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Modeling with Multi-Replicate

Find a collection of great tutorials in the DAZ tutorial archive on using booleans, multi-replicate, and Bryce's powerful modeling tools.  There are four tutorials in this article.


Making a Roman Coliseum

Author: yaniko Printable Version
Step 1: Making a wall
Step 2: Making some details (1)
Step 3: Making some details (2)
Step 4: Making some details (3)
Step 5: Making some details (4)
Step 6: Choosing materials
Step 7: Making of the entire monument (1)
Step 8: Making of the entire monument (2)
Step 9: The End
Tools Needed
* Bryce 5

This tutorial does not claim to carry out a real reproduction of the true Coliseum.
Its goal is to show you how multi-replicate works, and what you can do with it.

Step 1 - Making a wall
Making a wall with an aperture is rather easy.

The wall is composed of a positive cube (see under),

a negative cylinder ...

and another negative cube...

The three objects are grouped to form the wall. 

(dimensions are given as an indication. They will help you to make the project easily)
Step 2 - Making some details (1)
Let's add an additional detail like this one (under)

You'll only have to group the previous three elements with a negative torus...

placed against the 1st cube ...

Step 3 - Making some details (2)
Another detail consists of a simple cube placed under the aperture..

Here is a first render of our wall: 

Step 4 - Making some details (3)
Let us add some other details, by positioning a cube as indicated under.

You'll have now to use a very interesting property of Bryce : the multi-replicate option...

Say you want to repeat 2 times the rectangle, by moving it downwards and reducing it : enter the value of the height displacement, and reduce by 95% both its length and its width...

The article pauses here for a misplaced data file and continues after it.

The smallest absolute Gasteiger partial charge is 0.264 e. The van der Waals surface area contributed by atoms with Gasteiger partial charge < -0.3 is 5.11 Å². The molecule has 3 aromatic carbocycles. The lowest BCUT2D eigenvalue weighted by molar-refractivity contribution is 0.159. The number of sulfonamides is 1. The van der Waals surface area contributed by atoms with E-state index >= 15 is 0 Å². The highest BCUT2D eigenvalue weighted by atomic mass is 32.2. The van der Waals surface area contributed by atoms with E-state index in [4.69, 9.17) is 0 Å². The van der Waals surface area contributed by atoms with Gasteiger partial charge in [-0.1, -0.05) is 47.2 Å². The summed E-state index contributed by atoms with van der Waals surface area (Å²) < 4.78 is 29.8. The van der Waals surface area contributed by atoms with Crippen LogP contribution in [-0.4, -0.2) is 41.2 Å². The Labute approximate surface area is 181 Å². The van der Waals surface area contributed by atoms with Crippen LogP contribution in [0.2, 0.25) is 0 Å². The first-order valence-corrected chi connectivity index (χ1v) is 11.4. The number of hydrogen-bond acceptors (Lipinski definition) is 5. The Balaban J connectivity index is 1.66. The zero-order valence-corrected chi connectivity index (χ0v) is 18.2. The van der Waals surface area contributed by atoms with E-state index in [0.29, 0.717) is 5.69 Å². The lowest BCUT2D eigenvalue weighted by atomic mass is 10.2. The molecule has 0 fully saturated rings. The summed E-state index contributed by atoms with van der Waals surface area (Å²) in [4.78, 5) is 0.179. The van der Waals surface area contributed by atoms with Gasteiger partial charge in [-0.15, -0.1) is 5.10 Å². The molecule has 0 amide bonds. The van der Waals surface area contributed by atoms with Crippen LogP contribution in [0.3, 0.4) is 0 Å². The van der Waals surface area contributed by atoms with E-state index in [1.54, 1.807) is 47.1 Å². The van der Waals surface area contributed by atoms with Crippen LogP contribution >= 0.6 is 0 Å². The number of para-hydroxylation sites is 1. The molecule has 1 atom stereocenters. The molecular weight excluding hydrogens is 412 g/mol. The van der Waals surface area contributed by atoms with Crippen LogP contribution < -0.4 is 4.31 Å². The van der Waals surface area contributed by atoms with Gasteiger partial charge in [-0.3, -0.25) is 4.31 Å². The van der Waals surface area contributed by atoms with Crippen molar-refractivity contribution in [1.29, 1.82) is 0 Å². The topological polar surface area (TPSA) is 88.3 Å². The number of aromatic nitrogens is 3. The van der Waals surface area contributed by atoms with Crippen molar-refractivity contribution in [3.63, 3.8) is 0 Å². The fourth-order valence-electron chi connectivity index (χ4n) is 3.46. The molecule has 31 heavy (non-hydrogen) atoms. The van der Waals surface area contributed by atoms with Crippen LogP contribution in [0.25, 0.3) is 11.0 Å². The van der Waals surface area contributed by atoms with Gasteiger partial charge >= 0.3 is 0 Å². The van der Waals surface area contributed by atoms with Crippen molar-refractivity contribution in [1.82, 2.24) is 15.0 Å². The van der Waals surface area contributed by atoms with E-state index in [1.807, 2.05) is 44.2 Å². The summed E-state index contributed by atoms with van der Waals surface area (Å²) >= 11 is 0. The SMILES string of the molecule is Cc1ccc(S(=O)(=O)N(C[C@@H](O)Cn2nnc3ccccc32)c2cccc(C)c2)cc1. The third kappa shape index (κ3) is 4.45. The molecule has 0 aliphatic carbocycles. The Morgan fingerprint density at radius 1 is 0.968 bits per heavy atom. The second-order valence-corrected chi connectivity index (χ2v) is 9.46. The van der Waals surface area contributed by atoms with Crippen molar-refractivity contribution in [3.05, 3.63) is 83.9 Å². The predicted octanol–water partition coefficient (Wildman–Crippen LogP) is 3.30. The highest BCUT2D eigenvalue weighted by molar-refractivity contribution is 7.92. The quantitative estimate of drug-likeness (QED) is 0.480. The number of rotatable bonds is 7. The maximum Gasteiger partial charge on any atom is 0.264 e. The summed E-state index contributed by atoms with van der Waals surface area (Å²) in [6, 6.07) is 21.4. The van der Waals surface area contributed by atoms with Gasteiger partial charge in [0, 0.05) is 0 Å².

Step 5 - Making some details (4)
Here under is the result....

You may add other details, like this column for example...

( the creation of the column present no difficulties) 

And here is the final render...

Step 6 - Choosing materials
Choose a stone matter, like this one for example..

(reduce the bump height to 10 )

You should obtain this rendering ( front view)...

Step 7 - Making of the entire monument (1)
First of all, go to top view. 

Click at "show origin handle" in the attributes. 

You must see appearing a green point (the origin) in the medium of the figure.

Move this green point far from the "wall", corresponding to the radius of your "virtual colizeum ". 

Let us use multi-replicate once again, with the criteria indicated here: 

44 objects (either 45 with that the duplicate one)

rotation of an angle of 8� (45 X 8 = 360 �) * 

Scaling and displacement with 0. 

* the angle depends on the distance displacement (the "radius" of the coliseum)
Step 8 - Making of the entire monument (2)
You should obtain this... 

(in top view)

Or that... 

(in Director's view )

and this one with materials... 

Step 9 - The End
Group all the objects, duplicate 3 times the set (displacements = 0, H, 0 with h=height of an object, here 66 with the values taken since the beginning, no rotation nor scaling) 

Have a drink or go shopping...(depends of your PC)

You should obtain this... 

The Famous Roman's Coliseum !

That's all Folks !

Have a Good 3D. 



Creating cogs in bryce

Author: xalthorn Printable Version
Step 1: The main cylinder
Step 2: The first tooth
Step 3: The rest of the teeth
Step 4: Put the hole in
Step 5: Texture the thing
Tools Needed
* Bryce

Creating objects using basic shapes in Bryce can give some great results but may seem daunting at first.

I'll try to show how relatively simple shapes can be created fairly quickly with a few of the inbuilt tools in Bryce.

In this example, you'll see how to create a basic cog shape.

Step 1 - The main cylinder
The first thing we'll create is the main part of the cog wheel.

This part is a simple flat disk, or cylinder.

To create it, create a new cylinder object from the toolbar at the top of the interface. It's in there with the sphere, torus, cube, etc.

Once you have the cylinder in the scene, click on the 'A' in the vertical set of icons that appear next to it whilst it's selected.

This will bring up the object attributes window. Set the various values as shown below:

The positive option should be selected

origin 0,0,0

position 0,0,0

rotate 0,0,0